We have a large and ever growing population of Adult Autistics in the world that are ready, willing and able to help.  This help is invaluable and comes in the form of experience, insight and much more.  We simply have to recognize that they exist, be willing to give them the time of day and take them seriously.

Seems pretty simple right?

I think it’s egregious and even a bit arrogant that it’s sometimes presumed that we know more about what people with Autism need or want than they do.

I know that many of us are parents to a child with Autism. It’s easy to get caught up in that parenting role and often forget that our kids are teaching us at least as much as we are teaching them.

Autistics can be a huge asset to these Autism organizations and the fact that many of them give no representation to the people actually living with Autism, just makes no sense to me. How many of these organizations have an Autistic person sitting on their board?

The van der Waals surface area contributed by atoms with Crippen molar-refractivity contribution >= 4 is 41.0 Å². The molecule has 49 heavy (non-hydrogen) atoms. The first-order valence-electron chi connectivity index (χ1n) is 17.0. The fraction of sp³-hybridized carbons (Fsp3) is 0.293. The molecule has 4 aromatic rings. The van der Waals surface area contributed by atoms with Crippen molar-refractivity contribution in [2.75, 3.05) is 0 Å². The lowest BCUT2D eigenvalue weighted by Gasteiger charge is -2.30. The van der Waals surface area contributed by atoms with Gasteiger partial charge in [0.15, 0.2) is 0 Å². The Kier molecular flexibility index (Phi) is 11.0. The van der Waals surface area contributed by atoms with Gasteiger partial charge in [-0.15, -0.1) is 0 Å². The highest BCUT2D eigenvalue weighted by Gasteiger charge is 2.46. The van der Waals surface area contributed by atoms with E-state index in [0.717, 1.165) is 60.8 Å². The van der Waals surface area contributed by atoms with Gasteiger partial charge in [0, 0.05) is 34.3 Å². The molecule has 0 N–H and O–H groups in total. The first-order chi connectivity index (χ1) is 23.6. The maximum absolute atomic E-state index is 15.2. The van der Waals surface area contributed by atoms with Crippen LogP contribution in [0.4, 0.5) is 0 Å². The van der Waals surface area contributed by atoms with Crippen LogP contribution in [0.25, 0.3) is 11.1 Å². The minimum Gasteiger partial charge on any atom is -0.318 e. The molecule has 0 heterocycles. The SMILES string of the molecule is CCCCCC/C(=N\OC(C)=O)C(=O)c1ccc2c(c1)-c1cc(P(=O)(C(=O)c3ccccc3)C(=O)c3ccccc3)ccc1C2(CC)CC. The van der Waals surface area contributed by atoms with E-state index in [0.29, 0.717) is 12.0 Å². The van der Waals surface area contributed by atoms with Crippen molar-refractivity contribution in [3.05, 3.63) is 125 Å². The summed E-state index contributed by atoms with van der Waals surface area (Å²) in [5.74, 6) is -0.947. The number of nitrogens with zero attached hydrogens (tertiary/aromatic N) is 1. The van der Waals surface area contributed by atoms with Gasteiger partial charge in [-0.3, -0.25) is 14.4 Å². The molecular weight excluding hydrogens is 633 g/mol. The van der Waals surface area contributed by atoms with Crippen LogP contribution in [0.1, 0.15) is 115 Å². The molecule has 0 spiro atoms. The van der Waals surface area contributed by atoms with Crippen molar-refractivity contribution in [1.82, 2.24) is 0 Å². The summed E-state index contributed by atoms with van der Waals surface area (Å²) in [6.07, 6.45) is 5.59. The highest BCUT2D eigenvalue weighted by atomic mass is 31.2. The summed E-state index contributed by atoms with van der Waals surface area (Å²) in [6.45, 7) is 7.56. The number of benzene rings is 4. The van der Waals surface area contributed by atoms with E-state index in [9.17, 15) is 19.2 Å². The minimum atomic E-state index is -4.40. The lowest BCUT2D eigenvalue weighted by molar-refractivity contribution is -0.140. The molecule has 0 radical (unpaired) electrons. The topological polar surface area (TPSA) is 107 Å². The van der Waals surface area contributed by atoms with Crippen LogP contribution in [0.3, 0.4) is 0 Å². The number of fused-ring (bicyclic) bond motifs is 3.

It almost seems counterintuitive. Doesn’t it?

So what’s the deal?

This doesn’t seem like rocket science to me.  In fact, one of the things that I’m focusing on as I become more involved  with the Autism Society of Greater Akron, is trying to ensure that we have persons with Autism intimately involved.  I think this is extremely important. There is so much we can learn from the people we are trying to help. All we have to do is listen.

On a side note, I’m also looking for more people with Autism to join the My Autism Help Forums.  I’m always looking for moderators, a willingness to share personal insight and experience, as well as people that are willing to help parents like me, better understand our kids with Autism. If anyone’s interested, I would love to talk to you.  🙂

This site is managed almost exclusively from my Samsung Galaxy Note 3. Please forgive any typos as auto-correct HATES me. 😉